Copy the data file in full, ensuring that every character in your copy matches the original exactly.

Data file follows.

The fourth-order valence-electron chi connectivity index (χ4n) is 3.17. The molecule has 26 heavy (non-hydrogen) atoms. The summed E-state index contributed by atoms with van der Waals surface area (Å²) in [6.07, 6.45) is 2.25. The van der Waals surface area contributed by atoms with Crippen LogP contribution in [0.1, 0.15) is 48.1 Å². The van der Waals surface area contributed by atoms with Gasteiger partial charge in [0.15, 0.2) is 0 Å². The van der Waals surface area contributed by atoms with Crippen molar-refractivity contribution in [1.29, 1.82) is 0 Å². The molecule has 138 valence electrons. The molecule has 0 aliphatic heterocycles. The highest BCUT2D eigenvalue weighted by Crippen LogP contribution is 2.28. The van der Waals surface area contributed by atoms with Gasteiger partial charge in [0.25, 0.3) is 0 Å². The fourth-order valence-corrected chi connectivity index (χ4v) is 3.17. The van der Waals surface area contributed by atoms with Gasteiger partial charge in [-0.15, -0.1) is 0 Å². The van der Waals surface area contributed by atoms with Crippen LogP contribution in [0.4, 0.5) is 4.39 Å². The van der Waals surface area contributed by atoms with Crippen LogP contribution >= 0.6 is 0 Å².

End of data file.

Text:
The fourth-order valence-electron chi connectivity index (χ4n) is 3.17. The molecule has 26 heavy (non-hydrogen) atoms. The summed E-state index contributed by atoms with van der Waals surface area (Å²) in [6.07, 6.45) is 2.25. The van der Waals surface area contributed by atoms with Crippen LogP contribution in [0.1, 0.15) is 48.1 Å². The van der Waals surface area contributed by atoms with Gasteiger partial charge in [0.15, 0.2) is 0 Å². The van der Waals surface area contributed by atoms with Crippen molar-refractivity contribution in [1.29, 1.82) is 0 Å². The molecule has 138 valence electrons. The molecule has 0 aliphatic heterocycles. The highest BCUT2D eigenvalue weighted by Crippen LogP contribution is 2.28. The van der Waals surface area contributed by atoms with Gasteiger partial charge in [0.25, 0.3) is 0 Å². The fourth-order valence-corrected chi connectivity index (χ4v) is 3.17. The van der Waals surface area contributed by atoms with Gasteiger partial charge in [-0.15, -0.1) is 0 Å². The van der Waals surface area contributed by atoms with Crippen LogP contribution in [0.4, 0.5) is 4.39 Å². The van der Waals surface area contributed by atoms with Crippen LogP contribution >= 0.6 is 0 Å².